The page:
“I think the state needs to get the hell out of this (pension) business completely,” said lawyer Bill King , who is forming Texans for Public Pension Reform with others from the Greater Houston Partnership, an über-chamber of commerce with business members representing $1.5 trillion in assets.
Taxpayers bear too much risk on behalf of public employees by providing them a guaranteed retirement that most private sector workers don’t get, King said.
But advocates of the public pension system say there are ways to eliminate or reduce risk without doing away with the program.
“They don’t have to destroy a system that works,” said Keith Brainard, research director of the National Association of State Retirement Administrators.
He said government pensions provide retirement security for millions of Texans in a cost-effective manner for taxpayers. Research by the Center for Retirement Research at Boston College shows that professionally managed pension funds produce better investment returns than 401(k)s and cost less to administer. [Emphasis added]
Essentially the scheme King is working on will take away the guaranteed money (defined benefit) public retirees were promised and replace it with a risky 401(k) type investment (defined contribution). Essentially it’s the same scheme that was run in Wisconsin they’re just going to a do it a little nicer.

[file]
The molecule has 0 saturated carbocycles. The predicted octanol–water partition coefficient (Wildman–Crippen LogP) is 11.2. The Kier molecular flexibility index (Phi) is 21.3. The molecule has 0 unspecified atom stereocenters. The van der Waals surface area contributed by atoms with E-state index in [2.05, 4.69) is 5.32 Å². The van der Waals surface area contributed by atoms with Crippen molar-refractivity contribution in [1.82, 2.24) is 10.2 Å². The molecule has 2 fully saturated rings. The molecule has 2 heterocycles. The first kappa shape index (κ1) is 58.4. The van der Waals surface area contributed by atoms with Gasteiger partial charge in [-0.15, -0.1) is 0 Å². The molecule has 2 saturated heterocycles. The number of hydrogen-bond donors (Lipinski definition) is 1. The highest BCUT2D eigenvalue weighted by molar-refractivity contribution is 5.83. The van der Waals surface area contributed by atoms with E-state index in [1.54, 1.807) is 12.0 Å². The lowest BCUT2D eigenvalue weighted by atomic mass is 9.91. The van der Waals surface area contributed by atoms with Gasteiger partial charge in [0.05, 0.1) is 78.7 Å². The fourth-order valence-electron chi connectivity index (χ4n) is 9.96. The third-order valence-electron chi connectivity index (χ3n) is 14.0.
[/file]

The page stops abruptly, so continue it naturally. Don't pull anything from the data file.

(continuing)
King said the campaign is in its infancy, and its specific goals are still being developed. It’s not clear how the campaign will get involved in next year’s elections or the 2013 legislative session, but King said he is confident the campaign will soon make pensions an issue for lawmakers.
King said he would support a constitutional amendment eliminating public pensions in the state and moving all government employees to retirement accounts akin to 401(k)s. Legislators would have to approve such an amendment on the ballot when they convene in 2013.
With a pension, also known as a “defined benefit” plan, the employee and employer both contribute to a professionally managed pooled investment fund. Upon retirement, the worker draws a monthly check until death. The average annual annuity in the Employees Retirement System of Texas is around $17,500.